To its credit, PEN is hanging tough. This is a well-deserved award, and the critics are off the mark. Freedom of expression would hardly be a big deal if it were only the freedom to be politically correct, to express opinions that are weak tea, tepid sentiments that everyone can embrace.

Too often only politically correct speech is deemed worthy of defending.

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Bali Nine executions commence

April 29th, 2015 at 9:00 am by David Farrar

I’m sad to see Indonesia execute the ring-leaders of the Bali Nine. I don’t support any state having the death penalty. Apart from the possibility of miscarriages of justice, I think the world is a better place if no state executed people – whether it be for apostasy, drug smuggling, or murder. We should not give to our own governments the power of deciding who is worthy to live or die.

However 36 countries do retain and use the death penalty, including Indonesia. The fact Indonesia has the death penalty for drug smuggling is well known. They have prominent signs up at airports stating this. If you choose to smuggle drugs (especially 8 kgs of heroin) in Indonesia, you are choosing to expose yourself to the risk of capture, conviction and execution.

As I said I’m against the death penalty. But you know what- if you don’t want to be executed, then don’t smuggle drugs in countries that have the death penalty for smuggling drugs.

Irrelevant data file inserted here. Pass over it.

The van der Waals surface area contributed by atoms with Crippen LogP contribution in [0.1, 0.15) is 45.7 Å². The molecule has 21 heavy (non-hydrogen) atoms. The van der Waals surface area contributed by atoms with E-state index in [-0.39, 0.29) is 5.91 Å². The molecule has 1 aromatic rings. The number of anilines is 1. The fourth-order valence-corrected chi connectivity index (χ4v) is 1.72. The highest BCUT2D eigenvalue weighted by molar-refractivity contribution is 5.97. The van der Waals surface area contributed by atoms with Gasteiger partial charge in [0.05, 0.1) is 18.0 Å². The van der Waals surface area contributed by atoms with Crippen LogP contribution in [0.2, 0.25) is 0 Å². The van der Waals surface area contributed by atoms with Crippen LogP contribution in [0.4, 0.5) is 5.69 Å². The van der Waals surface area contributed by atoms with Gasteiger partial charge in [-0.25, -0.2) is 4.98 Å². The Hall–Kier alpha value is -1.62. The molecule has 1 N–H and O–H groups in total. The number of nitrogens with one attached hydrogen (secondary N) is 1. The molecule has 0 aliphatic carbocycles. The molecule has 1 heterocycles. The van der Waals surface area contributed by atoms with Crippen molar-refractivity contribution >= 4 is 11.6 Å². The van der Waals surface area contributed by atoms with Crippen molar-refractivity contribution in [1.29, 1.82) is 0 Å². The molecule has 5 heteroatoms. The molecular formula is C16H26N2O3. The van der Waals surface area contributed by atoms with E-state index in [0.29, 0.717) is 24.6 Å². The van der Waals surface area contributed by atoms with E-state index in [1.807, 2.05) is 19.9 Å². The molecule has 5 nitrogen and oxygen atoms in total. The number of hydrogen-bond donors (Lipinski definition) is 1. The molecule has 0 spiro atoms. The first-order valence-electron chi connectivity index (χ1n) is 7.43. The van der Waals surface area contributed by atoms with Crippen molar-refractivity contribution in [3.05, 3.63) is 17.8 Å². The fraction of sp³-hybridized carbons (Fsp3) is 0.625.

Hopefully one day all counties will have abolished the death penalty.

Counties that executed more than 10 people in 2013 are:

  1. China – 1,000s
  2. Iran – 369+
  3. Iraq 169+
  4. Saudi Arabia 79+
  5. USA 39
  6. Somalia 34+
  7. Sudan 21+
  8. Yemen 13+
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The Ontario Progressive Conservatives Leadership election

April 28th, 2015 at 4:00 pm by David Farrar

I don’t normally focus on provincial politics in Canada, but I’m following with interest the leadership election for the Progressive Conservatives in Ontario, as a mate of mine is a contender.

Unlike in NZ, Canadian parties are not restricted to choosing their leaders from their caucus, and have lengthy election contests where every member can vote. It is not uncommon for a leader to not be an MP when they get elected.

The Leader of the Progressive Conservatives in Ontario resigned in June 2014, after losing the provincial election. They got only 28 seats to 58 for the Liberals and 21 for the NDP. They lost nine seats despite being their third term in opposition.

The election will be on 9 May 2015 – almost 11 months later.

Every member of the party in Ontario gets a vote. The votes are weighted so each of the 107 ridings has equal weight. So signing up 5,000 members in one riding won’t help you much – you need to work on getting votes from the entire province.

The front-runner for the leadership has been Christine Elliott. She has been deputy leader since 2009 and has support of 19 of the 28 provincial MPs.

A total of five candidates went forward. Elliott, Vic Fedeli (shadow finance), Lisa MacLeod (shadow treasury), Monte McNaughton (shadow trade) and Patrick Brown.